Harsh reality: Every statistic you need to know about the incredible damage of the Fukushima nuclear disaster since 2011

Thursday, April 14, 2016 by

March 11th marked the fifth year anniversary of the Fukushima disaster, and authorities are just now beginning to pick up the pieces of the decimated power plant. Nevertheless, the Japanese government has continued to undermine the severity of the disaster and the mainstream media has been practically silent in its coverage of the unfolding debacle.

In March 2011, an earthquake launched a tsunami off the coast of Japan, which crippled three nuclear reactors at the Fukushima Daiichi power plant. Approximately $21 billion has been spent on decommissioning the power plant, including a network of robots designed to locate the missing nuclear fuel where radiation levels are still too high for human investigation.

Unfortunately, at least five of these robots were lost upon being sent into the abyss and officials have yet to locate the missing nuclear fuel. Conservative estimates suggest it will take 30 years to clean up the power plant; and that’s assuming another earthquake doesn’t sandblast the area.

The Japanese government wants residents to believe “nothing happened” at the Fukushima power plant, according to documentary director Jeffrey Jousan in an interview with RT.

“The government prints the number of people who died as a result of the 2011 disaster in the newspapers every day. [In some other prefectures], the [death toll] amounts to 300-400 people in each prefecture, but in Fukushima it is over 8,000 people,” he said.

“It is very telling about the situation in Fukushima. It is hard for everyone who is affected by the tsunami, who lost their homes and lost their families. But [in Fukushima], people are not able to go back home, they are unable to work because people won’t buy food from Fukushima, farmers cannot farm anymore. It is affecting people, and more people are dying because of that,” he added.

Breaking the disaster down

Given the magnitude, distribution and duration of the catastrophe, it’s difficult to gauge the severity of the disaster on a mass scale. In an effort to better understand the impact the meltdown has had on people and the environment, the Fukushima prefectural government, Japan Ministry of Internal Affairs, the Tokyo Electric Power Co., the Nuclear Regulation Authority, the Federation of Electric Power Companies and the Woods Hole Oceanographic Institution released a batch of statistics associated with the disaster. The results, published by Activist Post, are sobering:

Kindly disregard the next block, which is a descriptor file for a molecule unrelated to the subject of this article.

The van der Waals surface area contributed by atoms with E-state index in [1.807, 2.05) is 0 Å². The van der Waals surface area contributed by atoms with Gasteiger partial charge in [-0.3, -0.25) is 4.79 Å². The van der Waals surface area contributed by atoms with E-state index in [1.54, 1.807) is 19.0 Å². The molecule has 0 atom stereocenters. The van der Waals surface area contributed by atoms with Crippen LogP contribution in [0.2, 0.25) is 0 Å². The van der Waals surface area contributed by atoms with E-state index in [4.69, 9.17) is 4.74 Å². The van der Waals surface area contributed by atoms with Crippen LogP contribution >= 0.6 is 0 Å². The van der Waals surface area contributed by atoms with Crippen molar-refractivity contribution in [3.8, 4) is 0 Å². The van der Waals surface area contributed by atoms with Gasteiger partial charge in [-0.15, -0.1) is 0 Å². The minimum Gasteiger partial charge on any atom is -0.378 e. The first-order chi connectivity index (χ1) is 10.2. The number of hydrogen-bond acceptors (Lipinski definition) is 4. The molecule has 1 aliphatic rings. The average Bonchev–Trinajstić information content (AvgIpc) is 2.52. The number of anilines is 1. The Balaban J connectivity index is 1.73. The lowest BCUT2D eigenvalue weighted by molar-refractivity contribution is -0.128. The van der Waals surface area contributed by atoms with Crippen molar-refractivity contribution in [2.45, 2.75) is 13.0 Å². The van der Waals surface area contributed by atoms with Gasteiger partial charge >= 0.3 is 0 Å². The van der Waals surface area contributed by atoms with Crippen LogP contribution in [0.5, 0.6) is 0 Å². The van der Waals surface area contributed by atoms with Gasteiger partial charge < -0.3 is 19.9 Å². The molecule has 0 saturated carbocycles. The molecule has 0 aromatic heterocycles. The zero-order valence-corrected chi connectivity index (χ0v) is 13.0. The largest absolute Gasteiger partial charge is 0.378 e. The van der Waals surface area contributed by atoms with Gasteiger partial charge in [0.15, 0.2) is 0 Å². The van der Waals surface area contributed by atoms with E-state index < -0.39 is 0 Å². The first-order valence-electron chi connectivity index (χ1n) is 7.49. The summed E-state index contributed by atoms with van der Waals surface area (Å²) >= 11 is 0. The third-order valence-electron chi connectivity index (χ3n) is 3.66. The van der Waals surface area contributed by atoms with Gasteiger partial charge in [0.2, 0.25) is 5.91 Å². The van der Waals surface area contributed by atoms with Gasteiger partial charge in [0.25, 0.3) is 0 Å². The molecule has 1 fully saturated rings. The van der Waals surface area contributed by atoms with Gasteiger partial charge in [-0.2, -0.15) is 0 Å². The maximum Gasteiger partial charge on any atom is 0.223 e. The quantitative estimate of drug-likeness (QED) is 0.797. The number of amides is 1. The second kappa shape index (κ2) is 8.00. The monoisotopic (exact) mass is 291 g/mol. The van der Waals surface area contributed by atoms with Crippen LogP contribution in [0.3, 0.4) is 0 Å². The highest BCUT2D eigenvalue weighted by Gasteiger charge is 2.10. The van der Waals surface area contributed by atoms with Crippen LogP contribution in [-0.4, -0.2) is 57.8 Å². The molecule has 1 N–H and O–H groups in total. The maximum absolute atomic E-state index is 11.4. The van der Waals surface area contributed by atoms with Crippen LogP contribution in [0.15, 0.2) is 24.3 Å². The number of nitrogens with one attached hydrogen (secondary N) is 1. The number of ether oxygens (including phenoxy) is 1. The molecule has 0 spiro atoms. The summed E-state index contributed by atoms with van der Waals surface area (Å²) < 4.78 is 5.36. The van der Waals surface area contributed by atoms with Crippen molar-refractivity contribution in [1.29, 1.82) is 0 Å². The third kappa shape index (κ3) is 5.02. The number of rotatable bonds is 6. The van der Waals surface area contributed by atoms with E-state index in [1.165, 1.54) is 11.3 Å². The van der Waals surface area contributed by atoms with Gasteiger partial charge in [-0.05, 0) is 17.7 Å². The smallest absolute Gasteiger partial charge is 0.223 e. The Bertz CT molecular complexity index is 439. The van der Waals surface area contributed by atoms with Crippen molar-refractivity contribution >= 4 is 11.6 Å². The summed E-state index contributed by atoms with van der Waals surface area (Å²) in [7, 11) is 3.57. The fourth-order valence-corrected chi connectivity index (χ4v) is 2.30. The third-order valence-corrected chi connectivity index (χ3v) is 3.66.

164,865: Fukushima residents who fled their homes after the disaster.

97,320: Number who still haven’t returned.

49: Municipalities in Fukushima that have completed decontamination work.

45: Number that have not.

30: Percent of electricity generated by nuclear power before the disaster.

1.7: Percent of electricity generated by nuclear power after the disaster.

3: Reactors currently online, out of 43 now workable.

54: Reactors with safety permits before the disaster.

53: Percent of the 1,017 Japanese in a March 5-6 Mainichi Shimbun newspaper survey who opposed restarting nuclear power plants.

30: Percent who supported restarts. The remaining 17 percent were undecided.

760,000: Metric tons of contaminated water currently stored at the Fukushima nuclear plant.

1,000: Tanks at the plant storing radioactive water after treatment.

7,000: Workers decommissioning the Fukushima plant.

26,000: Laborers on decontamination work offsite.

200: Becquerels of radioactive cesium per cubic meter (264 gallons) in seawater immediately off the plant in 2015.

50 million: Becquerels of cesium per cubic meter in the same water in 2011.

7,400: Maximum number of becquerels of cesium per cubic meter allowed in drinking water by the U.S. Environmental Protection Agency.

In February, three former utility executives from the Tokyo Electric Power Company (TEPCO), which is responsible for the Fukushima power plant, were charged with negligence. The prosecutors claim TEPCO was aware that a tsunami larger than the power plant was designed to withstand could strike the Prefecture, but ignored the risk to save money. By contrast, TEPCO claims the likelihood of a such a tsunami occurring was, “outside the realm of realistic possibilities.”

Sources include:

ActivistPost

StraitsTimes

WomenofFukushima

Science.NaturalNews.com




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